Ages 18+.

2007 Orange Prize for Fiction - Shortlist

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Orange Broadband Prize for Fiction, the UK’s only annual book award for fiction written by a woman, announces the 2007 shortlist

Half of a Yellow Sun by Chimamanda Ngozi Adichie

Arlington Park by Rachel Cusk (A perosnal favorite)

The Booker Prize winner The Inheritance of Loss by Kiran Desai

A Concise Chinese-English Dictionary for Lovers by Xiaolu Guo.

The Observations by Jane Harris

Digging to America by Anne Tyler

This year’s shortlist honors both new and well-established writers and reflects the international reach of the prize with authors from Nigeria, China, India and America represented. Your vote?

Workshop on using Genealogy Software

FamilyFamily

The Genealogical Society of Washtenaw County is offering a 2-part workshop on Sunday, April 22 on choosing and utilizing genealogy software to document and create your family history. A number of software packages will be profiled (including 'The Family Tree Maker', 'GenBox', 'Legacy', 'The Master Genealogist' and 'Reunion'). Attendees will be able to try out the programs and obtain assistance from Society members. The workshop is free to anyone interested. It will be held at the Education Center Auditorium, St. Joseph Mercy Hospital Campus, 5305 Elliott Drive, at 1:30 p.m.

New Fiction on the New York Times Best Sellers List (4/15/07)

The allure and mystery of Shakespeare. The world's most famous playwright. THE genius of Western literature. And we know almost nothing about him. A few years ago Stephen Greenblatt wrote a speculative biography Will in the World, lively and informed by years of scholarship. Now Michael Gruber has written a fantastic thriller about a lost, unknown Shakespeare play. Critics have lobbed a few beanballs at The Book of Air and Shadows but many readers are loving it. It enters the List tied for #15 this week.

The four other new entries are all thrillers, too (Obssesion by Jonathan Kellerman, The Alibi Man by Tami Hoag, Absolute Fear by Lisa Jackson, and Hunter's Moon by Randy Wayne White)

2007 Pulitzer Prizes announced

2007 Pulitzer Prizes announced2007 Pulitzer Prizes announced

The much-coveted Pulitzer Prizes for 2007 were announced Monday, April 16, 2007.

Among the winners in more than a dozen categories are:

Fiction
Cormac McCarthy for The Road, his dark post-apocalyptic vision of a world gone mad, as a man and his young son journey to the sea, with only their wits, two bullets, and a devolving immorality standing between them and destruction.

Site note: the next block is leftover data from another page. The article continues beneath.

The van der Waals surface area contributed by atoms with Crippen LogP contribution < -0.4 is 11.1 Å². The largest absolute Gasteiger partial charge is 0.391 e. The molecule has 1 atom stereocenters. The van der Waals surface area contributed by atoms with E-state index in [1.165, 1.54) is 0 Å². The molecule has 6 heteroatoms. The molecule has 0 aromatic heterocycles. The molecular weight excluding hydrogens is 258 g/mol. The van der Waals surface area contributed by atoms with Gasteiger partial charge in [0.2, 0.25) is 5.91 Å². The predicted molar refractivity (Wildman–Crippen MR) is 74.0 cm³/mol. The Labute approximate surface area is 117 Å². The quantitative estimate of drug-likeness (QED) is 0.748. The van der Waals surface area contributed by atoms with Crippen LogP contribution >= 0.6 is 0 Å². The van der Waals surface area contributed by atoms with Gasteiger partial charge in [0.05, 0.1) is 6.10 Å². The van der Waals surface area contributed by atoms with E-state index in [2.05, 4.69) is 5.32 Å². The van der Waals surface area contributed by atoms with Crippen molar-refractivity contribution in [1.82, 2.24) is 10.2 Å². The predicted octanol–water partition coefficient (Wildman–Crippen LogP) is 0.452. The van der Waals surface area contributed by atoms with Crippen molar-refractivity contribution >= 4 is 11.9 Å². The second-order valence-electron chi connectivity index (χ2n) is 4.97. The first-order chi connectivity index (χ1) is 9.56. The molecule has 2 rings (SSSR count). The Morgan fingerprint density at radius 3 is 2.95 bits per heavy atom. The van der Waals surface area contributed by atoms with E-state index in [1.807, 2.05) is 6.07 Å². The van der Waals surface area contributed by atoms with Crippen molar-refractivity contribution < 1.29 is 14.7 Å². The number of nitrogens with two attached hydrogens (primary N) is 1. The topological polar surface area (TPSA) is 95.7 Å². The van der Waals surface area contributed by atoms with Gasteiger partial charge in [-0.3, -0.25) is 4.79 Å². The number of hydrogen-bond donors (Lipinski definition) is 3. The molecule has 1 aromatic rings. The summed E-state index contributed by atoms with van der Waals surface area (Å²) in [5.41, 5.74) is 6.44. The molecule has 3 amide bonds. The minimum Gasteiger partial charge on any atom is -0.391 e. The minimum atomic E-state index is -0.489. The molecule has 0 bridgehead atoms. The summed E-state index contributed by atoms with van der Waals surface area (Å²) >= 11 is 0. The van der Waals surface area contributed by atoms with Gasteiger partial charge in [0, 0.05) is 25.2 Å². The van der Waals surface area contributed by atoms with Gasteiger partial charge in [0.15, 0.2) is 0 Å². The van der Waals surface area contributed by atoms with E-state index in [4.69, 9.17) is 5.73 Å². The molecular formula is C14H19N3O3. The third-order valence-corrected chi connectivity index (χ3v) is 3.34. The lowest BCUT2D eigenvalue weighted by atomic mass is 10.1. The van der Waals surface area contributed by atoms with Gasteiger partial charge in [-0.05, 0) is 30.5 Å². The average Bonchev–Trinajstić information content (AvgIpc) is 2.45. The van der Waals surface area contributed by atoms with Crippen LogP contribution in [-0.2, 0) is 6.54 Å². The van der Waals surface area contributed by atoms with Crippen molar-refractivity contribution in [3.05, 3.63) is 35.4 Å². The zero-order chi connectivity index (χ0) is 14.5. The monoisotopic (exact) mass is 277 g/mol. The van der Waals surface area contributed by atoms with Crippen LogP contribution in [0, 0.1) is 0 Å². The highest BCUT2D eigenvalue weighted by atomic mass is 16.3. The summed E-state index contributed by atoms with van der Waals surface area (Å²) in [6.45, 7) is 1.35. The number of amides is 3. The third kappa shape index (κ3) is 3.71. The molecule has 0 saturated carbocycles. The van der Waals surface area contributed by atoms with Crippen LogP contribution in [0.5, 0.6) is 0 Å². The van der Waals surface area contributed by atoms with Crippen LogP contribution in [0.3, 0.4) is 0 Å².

History

Gene Roberts and Hank Klibanoff, co-authors of The Race Beat: The Press, the Civil Rights Struggle, and the Awakening of a Nation won for their riveting account of the best that American journalism used to be, when reporters dug out the truth and brought to light wrongs that needed to be righted.

Biography or Autobiography

Debby Applegate wrote The Most Famous Man in America: The Biography of Henry Ward Beecher. Harriet Beecher Stowe’s brother, Henry, was a powerful minister, abolitionist, and intellectual who gripped the public’s interest as much for his beliefs as for his weakness for women.

General Non-Fiction

Lawrence Wright, for The Looming Tower: Al-Qaeda and the Road to 9/11. Stunning, carefully researched masterpiece that highlight’s one desperate FBI agent’s desperate race to stop 9/11 before it happened.

Kurt Vonnegut, 1922-2007

Kurt Vonnegut, 1922-2007Kurt Vonnegut, 1922-2007

Kurt Vonnegut, the unofficial grandfather of the unofficial ‘disruptive group’ of 1970s literary mavericks, such as Richard Brautigan, Jerzy Kosinski, and Donald Barthelme, died April 11, 2007, from complications of a brain injury due to a fall.

Author of fourteen novels (Slaughterhouse-Five (1969), God Bless You, Mr. Rosewater; or, Pearls before Swine (1965), and Mother Night (1961), to name a few), Vonnegut used his experience as a WWII prisoner of war and his disdain for modern society's blind devotion to technology to craft novels that were a wholly unique blend of science fiction, fantasy, and sheer raw vision.